Toxic Metals in Soil-Plant SystemsAuthor: Sheila M. Ross (Editor)
Publisher: Wiley Publishing, Inc.
Publish date: Juni 1994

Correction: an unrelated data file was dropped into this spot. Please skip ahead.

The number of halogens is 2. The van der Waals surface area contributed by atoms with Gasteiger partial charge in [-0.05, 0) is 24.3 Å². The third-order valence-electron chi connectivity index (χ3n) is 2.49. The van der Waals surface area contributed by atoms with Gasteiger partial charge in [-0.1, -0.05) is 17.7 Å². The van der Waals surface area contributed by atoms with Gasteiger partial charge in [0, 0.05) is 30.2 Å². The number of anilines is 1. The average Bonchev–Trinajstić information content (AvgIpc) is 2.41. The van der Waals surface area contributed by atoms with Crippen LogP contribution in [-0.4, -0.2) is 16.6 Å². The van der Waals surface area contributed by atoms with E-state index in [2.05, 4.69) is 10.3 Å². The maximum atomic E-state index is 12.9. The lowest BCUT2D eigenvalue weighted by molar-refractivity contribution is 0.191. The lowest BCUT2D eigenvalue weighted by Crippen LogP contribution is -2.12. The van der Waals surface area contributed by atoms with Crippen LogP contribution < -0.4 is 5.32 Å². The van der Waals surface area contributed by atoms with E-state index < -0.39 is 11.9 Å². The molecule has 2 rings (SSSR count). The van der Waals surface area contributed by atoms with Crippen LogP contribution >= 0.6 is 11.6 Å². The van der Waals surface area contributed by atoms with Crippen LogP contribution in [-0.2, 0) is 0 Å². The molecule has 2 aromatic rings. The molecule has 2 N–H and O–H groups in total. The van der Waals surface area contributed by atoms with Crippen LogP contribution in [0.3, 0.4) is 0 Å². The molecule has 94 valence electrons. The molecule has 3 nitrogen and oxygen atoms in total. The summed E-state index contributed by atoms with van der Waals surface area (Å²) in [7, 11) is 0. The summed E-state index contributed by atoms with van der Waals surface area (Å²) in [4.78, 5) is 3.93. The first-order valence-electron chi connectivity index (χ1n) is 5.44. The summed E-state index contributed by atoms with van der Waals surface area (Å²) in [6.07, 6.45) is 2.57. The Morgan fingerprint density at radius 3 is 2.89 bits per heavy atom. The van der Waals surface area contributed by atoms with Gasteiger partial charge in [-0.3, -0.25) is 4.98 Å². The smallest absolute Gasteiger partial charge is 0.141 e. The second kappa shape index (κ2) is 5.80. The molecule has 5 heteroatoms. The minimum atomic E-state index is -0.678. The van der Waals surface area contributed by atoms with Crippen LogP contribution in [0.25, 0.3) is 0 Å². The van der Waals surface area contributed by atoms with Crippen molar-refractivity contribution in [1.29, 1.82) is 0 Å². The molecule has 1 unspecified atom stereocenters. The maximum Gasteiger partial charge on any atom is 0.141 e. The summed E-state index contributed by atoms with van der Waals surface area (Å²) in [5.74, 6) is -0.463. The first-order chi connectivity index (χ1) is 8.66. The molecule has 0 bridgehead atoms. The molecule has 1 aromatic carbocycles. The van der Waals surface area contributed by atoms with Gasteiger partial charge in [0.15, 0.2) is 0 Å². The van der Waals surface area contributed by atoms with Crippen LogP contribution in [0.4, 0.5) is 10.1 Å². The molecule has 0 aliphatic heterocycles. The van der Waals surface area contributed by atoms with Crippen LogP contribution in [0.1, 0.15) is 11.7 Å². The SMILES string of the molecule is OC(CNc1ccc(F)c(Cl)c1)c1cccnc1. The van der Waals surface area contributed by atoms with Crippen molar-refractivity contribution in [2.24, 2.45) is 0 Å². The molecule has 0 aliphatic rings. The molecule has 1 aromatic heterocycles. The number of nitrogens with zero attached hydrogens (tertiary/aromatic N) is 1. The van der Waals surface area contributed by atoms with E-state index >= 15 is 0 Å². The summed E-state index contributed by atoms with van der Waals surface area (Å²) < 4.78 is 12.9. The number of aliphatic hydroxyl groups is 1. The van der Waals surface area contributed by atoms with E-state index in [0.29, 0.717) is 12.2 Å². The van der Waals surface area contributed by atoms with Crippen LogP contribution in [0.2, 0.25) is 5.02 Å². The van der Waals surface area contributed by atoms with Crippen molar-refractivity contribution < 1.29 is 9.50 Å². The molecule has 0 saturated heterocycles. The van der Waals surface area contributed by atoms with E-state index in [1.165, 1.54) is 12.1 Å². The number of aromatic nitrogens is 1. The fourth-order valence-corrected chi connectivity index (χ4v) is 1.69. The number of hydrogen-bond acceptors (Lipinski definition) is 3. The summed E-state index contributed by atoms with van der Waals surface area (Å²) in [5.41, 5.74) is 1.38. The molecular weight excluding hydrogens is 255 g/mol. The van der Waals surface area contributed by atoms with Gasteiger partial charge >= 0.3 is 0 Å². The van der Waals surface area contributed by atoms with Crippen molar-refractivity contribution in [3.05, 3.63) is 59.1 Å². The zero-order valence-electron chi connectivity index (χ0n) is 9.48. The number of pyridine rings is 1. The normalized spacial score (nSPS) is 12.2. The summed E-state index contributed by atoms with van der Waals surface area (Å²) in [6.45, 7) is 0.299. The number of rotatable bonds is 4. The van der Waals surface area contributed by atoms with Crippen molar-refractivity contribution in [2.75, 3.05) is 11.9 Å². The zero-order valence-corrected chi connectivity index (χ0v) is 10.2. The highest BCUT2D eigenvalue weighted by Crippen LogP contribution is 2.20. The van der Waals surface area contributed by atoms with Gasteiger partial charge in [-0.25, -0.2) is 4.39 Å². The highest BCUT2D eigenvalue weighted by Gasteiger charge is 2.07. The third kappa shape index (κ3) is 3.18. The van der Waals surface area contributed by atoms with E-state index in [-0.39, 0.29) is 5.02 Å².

While not all metals in Soil—plant systems are inherently toxic, particularly in low concentrations, there is an increasing incidence of metal pollution from aerial fallout, spoils, wastes and agricultural amendments including sewage sludge. Toxic Metals in Soil—Plant Systems discusses the processes of trace-metal cycling in contaminated ecosystems under conditions where their concentrations become toxic through high loading rates, long-term exposure or altered environmental conditions. Other environmental and pedological concentration mechanisms are discussed, including cation exchange and anion adsorption onto different soil materials. The book is divided into two sections; the first part discusses the sources and fates of metals in ecosystems, with an up-to-date review of the processes which control metal speciation in soils, metal uptake mechanisms, and plant responses to toxic metal concentrations in soils. A clear understanding of these processes and their interactions in soil is necessary before it is possible to instigate amelioration and restoration programmes for metal-contaminated land. In the second part of the book, a selection of case studies are presented which discuss metal toxicities and metal cycling in a range of different ecosystems, including managed agricultural systems, deciduous woodland, upland heather moorland, and tropical wetlands. In these studies a number of current issues are addressed, including the setting of toxicity thresholds for safe sewage sludge application to agricultural land, the accumulation of soil metals over time in aerially impacted systems, and metal transfers between ecosystem compartments, which are of particular concern in food crops. Providing an integrated view of toxic metals both in the soil and associated growing plants, this book covers a wide range of topics including agriculture, soil science, ecology and forestry and will be of use to researchers and environmental consultants working in these fields.